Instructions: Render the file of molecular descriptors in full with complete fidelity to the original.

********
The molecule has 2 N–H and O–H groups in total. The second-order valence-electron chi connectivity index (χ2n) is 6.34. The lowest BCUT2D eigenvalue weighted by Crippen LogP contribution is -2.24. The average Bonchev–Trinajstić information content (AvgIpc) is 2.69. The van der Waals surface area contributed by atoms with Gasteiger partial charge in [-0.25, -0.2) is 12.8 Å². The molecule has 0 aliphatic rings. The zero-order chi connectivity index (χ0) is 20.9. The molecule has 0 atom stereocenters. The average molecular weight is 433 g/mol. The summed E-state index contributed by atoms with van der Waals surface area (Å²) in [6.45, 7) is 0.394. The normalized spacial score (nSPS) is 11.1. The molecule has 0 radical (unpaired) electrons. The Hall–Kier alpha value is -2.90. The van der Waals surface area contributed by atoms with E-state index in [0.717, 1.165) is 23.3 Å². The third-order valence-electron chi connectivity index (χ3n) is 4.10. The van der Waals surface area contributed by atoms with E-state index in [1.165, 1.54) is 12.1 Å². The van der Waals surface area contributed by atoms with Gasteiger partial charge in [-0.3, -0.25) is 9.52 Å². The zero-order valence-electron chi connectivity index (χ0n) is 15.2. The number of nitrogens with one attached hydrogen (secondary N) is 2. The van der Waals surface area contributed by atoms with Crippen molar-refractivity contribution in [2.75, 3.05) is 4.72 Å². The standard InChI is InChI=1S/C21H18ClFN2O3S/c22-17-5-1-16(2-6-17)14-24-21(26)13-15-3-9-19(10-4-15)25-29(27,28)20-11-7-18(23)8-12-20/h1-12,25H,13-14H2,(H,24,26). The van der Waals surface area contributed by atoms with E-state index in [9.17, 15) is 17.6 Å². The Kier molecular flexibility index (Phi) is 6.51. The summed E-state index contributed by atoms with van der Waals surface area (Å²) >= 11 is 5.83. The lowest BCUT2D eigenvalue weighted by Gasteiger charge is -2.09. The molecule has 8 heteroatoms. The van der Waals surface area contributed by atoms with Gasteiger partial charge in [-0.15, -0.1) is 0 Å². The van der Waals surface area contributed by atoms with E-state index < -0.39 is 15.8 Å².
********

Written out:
The molecule has 2 N–H and O–H groups in total. The second-order valence-electron chi connectivity index (χ2n) is 6.34. The lowest BCUT2D eigenvalue weighted by Crippen LogP contribution is -2.24. The average Bonchev–Trinajstić information content (AvgIpc) is 2.69. The van der Waals surface area contributed by atoms with Gasteiger partial charge in [-0.25, -0.2) is 12.8 Å². The molecule has 0 aliphatic rings. The zero-order chi connectivity index (χ0) is 20.9. The molecule has 0 atom stereocenters. The average molecular weight is 433 g/mol. The summed E-state index contributed by atoms with van der Waals surface area (Å²) in [6.45, 7) is 0.394. The normalized spacial score (nSPS) is 11.1. The molecule has 0 radical (unpaired) electrons. The Hall–Kier alpha value is -2.90. The van der Waals surface area contributed by atoms with E-state index in [0.717, 1.165) is 23.3 Å². The third-order valence-electron chi connectivity index (χ3n) is 4.10. The van der Waals surface area contributed by atoms with E-state index in [1.165, 1.54) is 12.1 Å². The van der Waals surface area contributed by atoms with Gasteiger partial charge in [-0.3, -0.25) is 9.52 Å². The zero-order valence-electron chi connectivity index (χ0n) is 15.2. The number of nitrogens with one attached hydrogen (secondary N) is 2. The van der Waals surface area contributed by atoms with Crippen molar-refractivity contribution in [2.75, 3.05) is 4.72 Å². The standard InChI is InChI=1S/C21H18ClFN2O3S/c22-17-5-1-16(2-6-17)14-24-21(26)13-15-3-9-19(10-4-15)25-29(27,28)20-11-7-18(23)8-12-20/h1-12,25H,13-14H2,(H,24,26). The van der Waals surface area contributed by atoms with E-state index in [9.17, 15) is 17.6 Å². The Kier molecular flexibility index (Phi) is 6.51. The summed E-state index contributed by atoms with van der Waals surface area (Å²) >= 11 is 5.83. The lowest BCUT2D eigenvalue weighted by Gasteiger charge is -2.09. The molecule has 8 heteroatoms. The van der Waals surface area contributed by atoms with Gasteiger partial charge in [-0.15, -0.1) is 0 Å². The van der Waals surface area contributed by atoms with E-state index < -0.39 is 15.8 Å².